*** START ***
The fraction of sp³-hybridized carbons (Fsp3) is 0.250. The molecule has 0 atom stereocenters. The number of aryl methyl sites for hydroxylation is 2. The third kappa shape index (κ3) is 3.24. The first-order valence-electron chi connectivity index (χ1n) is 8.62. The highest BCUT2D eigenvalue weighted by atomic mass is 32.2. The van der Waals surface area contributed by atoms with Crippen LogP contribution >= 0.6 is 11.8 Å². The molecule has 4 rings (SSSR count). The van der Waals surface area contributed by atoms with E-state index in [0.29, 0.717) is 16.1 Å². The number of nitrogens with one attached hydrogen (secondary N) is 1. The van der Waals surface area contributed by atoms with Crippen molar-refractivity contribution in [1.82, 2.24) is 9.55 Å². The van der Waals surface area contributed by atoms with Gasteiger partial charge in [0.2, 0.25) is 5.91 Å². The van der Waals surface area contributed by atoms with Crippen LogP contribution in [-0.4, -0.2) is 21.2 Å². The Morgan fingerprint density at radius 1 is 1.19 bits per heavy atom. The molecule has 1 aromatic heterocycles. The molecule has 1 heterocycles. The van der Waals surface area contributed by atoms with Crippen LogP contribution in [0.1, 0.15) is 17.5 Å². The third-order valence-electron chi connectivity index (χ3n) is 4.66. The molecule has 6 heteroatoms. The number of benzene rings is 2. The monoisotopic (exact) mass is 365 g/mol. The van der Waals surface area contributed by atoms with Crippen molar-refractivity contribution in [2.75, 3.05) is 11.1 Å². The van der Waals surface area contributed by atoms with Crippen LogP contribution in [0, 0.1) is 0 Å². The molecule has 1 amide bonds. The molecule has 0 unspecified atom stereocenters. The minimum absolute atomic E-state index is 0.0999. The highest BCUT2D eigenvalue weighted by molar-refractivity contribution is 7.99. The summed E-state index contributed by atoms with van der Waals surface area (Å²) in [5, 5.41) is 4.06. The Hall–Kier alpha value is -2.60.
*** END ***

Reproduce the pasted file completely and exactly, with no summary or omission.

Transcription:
The fraction of sp³-hybridized carbons (Fsp3) is 0.250. The molecule has 0 atom stereocenters. The number of aryl methyl sites for hydroxylation is 2. The third kappa shape index (κ3) is 3.24. The first-order valence-electron chi connectivity index (χ1n) is 8.62. The highest BCUT2D eigenvalue weighted by atomic mass is 32.2. The van der Waals surface area contributed by atoms with Crippen LogP contribution >= 0.6 is 11.8 Å². The molecule has 4 rings (SSSR count). The van der Waals surface area contributed by atoms with E-state index in [0.29, 0.717) is 16.1 Å². The number of nitrogens with one attached hydrogen (secondary N) is 1. The van der Waals surface area contributed by atoms with Crippen molar-refractivity contribution in [1.82, 2.24) is 9.55 Å². The van der Waals surface area contributed by atoms with Gasteiger partial charge in [0.2, 0.25) is 5.91 Å². The van der Waals surface area contributed by atoms with Crippen LogP contribution in [-0.4, -0.2) is 21.2 Å². The Morgan fingerprint density at radius 1 is 1.19 bits per heavy atom. The molecule has 1 aromatic heterocycles. The molecule has 1 heterocycles. The van der Waals surface area contributed by atoms with Crippen LogP contribution in [0.1, 0.15) is 17.5 Å². The third-order valence-electron chi connectivity index (χ3n) is 4.66. The molecule has 6 heteroatoms. The number of benzene rings is 2. The monoisotopic (exact) mass is 365 g/mol. The van der Waals surface area contributed by atoms with Crippen molar-refractivity contribution in [2.75, 3.05) is 11.1 Å². The van der Waals surface area contributed by atoms with Crippen LogP contribution in [0, 0.1) is 0 Å². The molecule has 1 amide bonds. The molecule has 0 unspecified atom stereocenters. The minimum absolute atomic E-state index is 0.0999. The highest BCUT2D eigenvalue weighted by molar-refractivity contribution is 7.99. The summed E-state index contributed by atoms with van der Waals surface area (Å²) in [5, 5.41) is 4.06. The Hall–Kier alpha value is -2.60.